In lieu of congressional action, the Trump administration implemented the Migrant Protection Protocols (MPP), better known as “Remain in Mexico”. Under MPP, “other than Mexican” migrants apprehended at the Southwest border were sent back to await their removal proceedings.

As I recently explained, it didn’t take many MPP returns to drive Southwest border encounters down. Fewer than 31,250 aliens encountered at the Southwest border were returned under MPP between June and September 2019 — 84 percent of them aliens in FMUs.

In May of that year, CBP encountered about 144,000 aliens at the Southwest border, 65 percent of whom (nearly 88,600) were in FMUs — at the time, monthly records in both categories.

As MPP expanded and news of family returns to Mexico spread, that dropped to fewer than 52,500 encounters in September — just 22,000 of whom (less than 42 percent) were in FMUs.

By February 2020, the month before Title 42 was implemented and once MPP was in full swing, CBP Southwest border encounters dropped to fewer than 37,000, with just over 7,100 of those aliens (19.3 percent) in FMUs.

Why did MPP have such a significant effect on Southwest border encounters? As DHS explained in its October 2019 assessment of the program, “aliens without meritorious [asylum] claims — which no longer constitute a free ticket into the United States — are beginning to voluntarily return home”.

Biden’s Migrant Releases Are Driving the Border Crisis. Biden quickly suspended and then terminated MPP, and instead released the vast majority of aliens CBP encountered at the Southwest border who were not expelled under Title 42 — 88.5 percent of the total by my conservative estimates, or 3.3 million migrants according to a recently passed House resolution.

By contrast, even at the height of that FY 2019 FMU crisis, the Trump administration detained 59 percent of the aliens CBP encountered at the Southwest border, in whole or in part.

As district court Judge T. Kent Wetherell II held in his March 8 opinion in Florida v. U.S. — a state challenge to that release regime — Biden’s migrant releases are driving the border surge:

There were undoubtedly geopolitical and other factors that contributed to the surge of aliens at the Southwest Border, but Defendants’ [Biden’s DHS] position that the crisis at the border is not largely of their own making because of their more lenient detention policies is divorced from reality and belied by the evidence. Indeed, the more persuasive evidence establishes that Defendants effectively incentivized what they call “irregular migration” that has been ongoing since early 2021 by establishing policies and practices that all-but-guaranteed that the vast majority of aliens arriving at the Southwest Border who were not excluded under the Title 42 Order would not be detained and would instead be quickly released into the country. [Emphasis added.]

The Senate can, as the New York Times reports, hire more agents, speed up processing, and “make it harder for migrants to claim asylum”, but it will make little difference unless migrants are detained.

Smugglers get paid thousands of dollars per migrant to get them here, and they will quickly figure out what those migrants need to do to stay if they are going to be released. Besides, Congress would have to trust the administration to implement whatever changes it enacts that don’t require detention, and the White House has proven that it can’t be trusted when it comes to immigration.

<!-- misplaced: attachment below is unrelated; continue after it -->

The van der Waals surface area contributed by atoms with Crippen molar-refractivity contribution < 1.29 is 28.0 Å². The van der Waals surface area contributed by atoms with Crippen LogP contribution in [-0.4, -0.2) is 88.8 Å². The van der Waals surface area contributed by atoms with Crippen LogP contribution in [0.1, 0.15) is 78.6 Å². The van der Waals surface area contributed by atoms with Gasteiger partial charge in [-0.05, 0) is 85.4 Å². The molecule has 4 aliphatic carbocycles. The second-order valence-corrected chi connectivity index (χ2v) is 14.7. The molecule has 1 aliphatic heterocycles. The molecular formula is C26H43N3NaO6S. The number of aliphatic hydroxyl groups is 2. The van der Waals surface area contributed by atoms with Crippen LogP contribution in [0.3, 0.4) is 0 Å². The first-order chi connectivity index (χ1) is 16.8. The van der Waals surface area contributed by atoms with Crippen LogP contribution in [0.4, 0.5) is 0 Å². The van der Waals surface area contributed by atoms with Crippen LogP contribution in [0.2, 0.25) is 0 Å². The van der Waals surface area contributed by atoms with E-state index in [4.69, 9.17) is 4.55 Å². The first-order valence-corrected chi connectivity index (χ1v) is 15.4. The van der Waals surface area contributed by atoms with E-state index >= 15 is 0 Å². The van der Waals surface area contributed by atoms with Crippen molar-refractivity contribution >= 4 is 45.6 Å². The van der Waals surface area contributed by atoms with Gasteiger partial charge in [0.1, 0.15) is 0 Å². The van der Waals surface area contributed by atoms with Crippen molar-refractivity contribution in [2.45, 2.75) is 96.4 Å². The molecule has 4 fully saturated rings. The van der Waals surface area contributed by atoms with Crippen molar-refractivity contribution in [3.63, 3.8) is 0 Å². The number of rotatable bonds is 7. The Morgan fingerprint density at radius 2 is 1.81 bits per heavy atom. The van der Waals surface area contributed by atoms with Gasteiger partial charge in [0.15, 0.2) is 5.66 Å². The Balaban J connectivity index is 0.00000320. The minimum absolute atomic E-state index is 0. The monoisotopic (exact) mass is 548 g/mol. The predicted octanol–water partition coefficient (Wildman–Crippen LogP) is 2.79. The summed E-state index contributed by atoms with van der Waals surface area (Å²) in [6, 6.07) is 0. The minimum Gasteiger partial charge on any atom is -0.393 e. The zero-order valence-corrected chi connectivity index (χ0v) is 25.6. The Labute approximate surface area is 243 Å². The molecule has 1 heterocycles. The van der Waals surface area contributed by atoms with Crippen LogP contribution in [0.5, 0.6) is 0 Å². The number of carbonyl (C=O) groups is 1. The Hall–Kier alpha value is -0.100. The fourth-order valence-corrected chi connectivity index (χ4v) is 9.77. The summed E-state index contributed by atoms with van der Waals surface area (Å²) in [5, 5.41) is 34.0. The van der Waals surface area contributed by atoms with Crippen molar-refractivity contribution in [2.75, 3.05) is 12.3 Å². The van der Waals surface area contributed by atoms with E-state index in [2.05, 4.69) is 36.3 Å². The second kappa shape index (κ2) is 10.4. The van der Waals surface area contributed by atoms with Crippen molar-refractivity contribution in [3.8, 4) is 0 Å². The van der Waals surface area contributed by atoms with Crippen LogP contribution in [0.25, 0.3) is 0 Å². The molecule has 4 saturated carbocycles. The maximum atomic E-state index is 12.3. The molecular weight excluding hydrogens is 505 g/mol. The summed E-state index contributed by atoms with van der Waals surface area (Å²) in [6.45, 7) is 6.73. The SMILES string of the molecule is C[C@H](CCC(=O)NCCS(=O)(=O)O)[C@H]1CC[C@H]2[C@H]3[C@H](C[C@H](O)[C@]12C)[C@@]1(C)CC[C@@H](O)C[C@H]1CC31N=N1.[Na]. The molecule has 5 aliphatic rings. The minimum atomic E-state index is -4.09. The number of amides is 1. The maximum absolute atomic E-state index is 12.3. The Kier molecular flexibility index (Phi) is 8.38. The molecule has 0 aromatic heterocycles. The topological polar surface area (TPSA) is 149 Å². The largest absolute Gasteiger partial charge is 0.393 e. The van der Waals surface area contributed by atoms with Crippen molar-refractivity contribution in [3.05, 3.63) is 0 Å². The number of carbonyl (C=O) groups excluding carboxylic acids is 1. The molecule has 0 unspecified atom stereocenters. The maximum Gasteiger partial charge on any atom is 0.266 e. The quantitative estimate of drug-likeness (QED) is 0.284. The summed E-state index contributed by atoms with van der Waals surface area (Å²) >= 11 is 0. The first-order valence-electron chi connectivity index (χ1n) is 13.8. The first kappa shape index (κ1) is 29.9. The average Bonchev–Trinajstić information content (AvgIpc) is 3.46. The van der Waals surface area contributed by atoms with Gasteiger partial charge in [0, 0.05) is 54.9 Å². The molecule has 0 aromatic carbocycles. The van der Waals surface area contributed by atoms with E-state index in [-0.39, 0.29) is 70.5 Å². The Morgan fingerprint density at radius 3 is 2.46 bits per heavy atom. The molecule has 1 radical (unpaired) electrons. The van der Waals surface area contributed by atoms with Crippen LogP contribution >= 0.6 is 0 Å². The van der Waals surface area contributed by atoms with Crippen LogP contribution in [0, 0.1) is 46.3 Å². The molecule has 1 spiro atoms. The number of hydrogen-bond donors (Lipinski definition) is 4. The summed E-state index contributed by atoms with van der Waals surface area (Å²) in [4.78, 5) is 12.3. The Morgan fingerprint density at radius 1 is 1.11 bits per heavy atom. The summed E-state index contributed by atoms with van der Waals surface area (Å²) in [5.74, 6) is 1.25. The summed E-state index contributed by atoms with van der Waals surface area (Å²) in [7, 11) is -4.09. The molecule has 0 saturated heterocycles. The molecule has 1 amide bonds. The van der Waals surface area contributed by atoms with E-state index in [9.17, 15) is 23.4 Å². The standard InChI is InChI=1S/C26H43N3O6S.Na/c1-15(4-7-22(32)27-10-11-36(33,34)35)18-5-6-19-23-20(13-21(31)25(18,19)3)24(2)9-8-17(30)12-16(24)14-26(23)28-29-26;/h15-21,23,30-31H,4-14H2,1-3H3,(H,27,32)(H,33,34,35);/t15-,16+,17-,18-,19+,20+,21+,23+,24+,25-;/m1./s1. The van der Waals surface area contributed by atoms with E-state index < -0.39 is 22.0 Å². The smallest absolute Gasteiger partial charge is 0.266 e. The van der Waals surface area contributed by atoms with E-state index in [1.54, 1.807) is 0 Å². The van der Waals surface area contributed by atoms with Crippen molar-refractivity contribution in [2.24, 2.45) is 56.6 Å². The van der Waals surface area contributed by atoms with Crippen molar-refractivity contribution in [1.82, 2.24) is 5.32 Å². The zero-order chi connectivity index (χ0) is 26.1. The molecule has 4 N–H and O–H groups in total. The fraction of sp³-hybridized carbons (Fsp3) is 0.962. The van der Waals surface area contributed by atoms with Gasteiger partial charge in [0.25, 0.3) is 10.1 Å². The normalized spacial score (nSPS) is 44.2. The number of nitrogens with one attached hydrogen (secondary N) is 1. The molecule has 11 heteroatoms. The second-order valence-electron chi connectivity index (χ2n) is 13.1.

The Benefits of Detention. Detaining those aliens — including the families — will provide numerous benefits beyond simply solving the border crisis.

The reason why municipal budgets are reeling under the costs of dealing with tens of thousands of migrants who are hundreds to thousands of miles from the Southwest border is that the federal government has foisted those costs onto those cities.

Currently, New York City is required to house, feed, clothe, educate, and provide medical care for migrants (most of them families) in its shelters. If those aliens were detained until their asylum claims were adjudicated, all of those costs would be borne by DHS, and DHS could do the job much more efficiently and for a lower price.

Adjudication is also much quicker in detention. DOJ reports that the median detention time for detained cases is just 42 days, and under Obama it was closer to two weeks. By contrast, according to TRAC, the average non-detained case has been pending for 542 days, and many of those cases won’t be completed for a decade or more.

Detention would also provide economic benefits to cities and towns across the United States, as local jails open their doors to hold adult migrants and underutilized housing and dining facilities on military bases are repurposed for families.

The price tag would be high at first, but those costs would diminish quickly once would-be migrants find out illegal entry is no longer a “free ticket”, in DHS’s words, allowing them to live and work in the United States indefinitely, if not forever.

At stake in the Senate negotiations for the White House is $61 billion in Ukraine funding. For a small fraction of that cost, GOP negotiators could shut down the border, if they only demand that every alien encountered at the border be detained — which the law already mandates.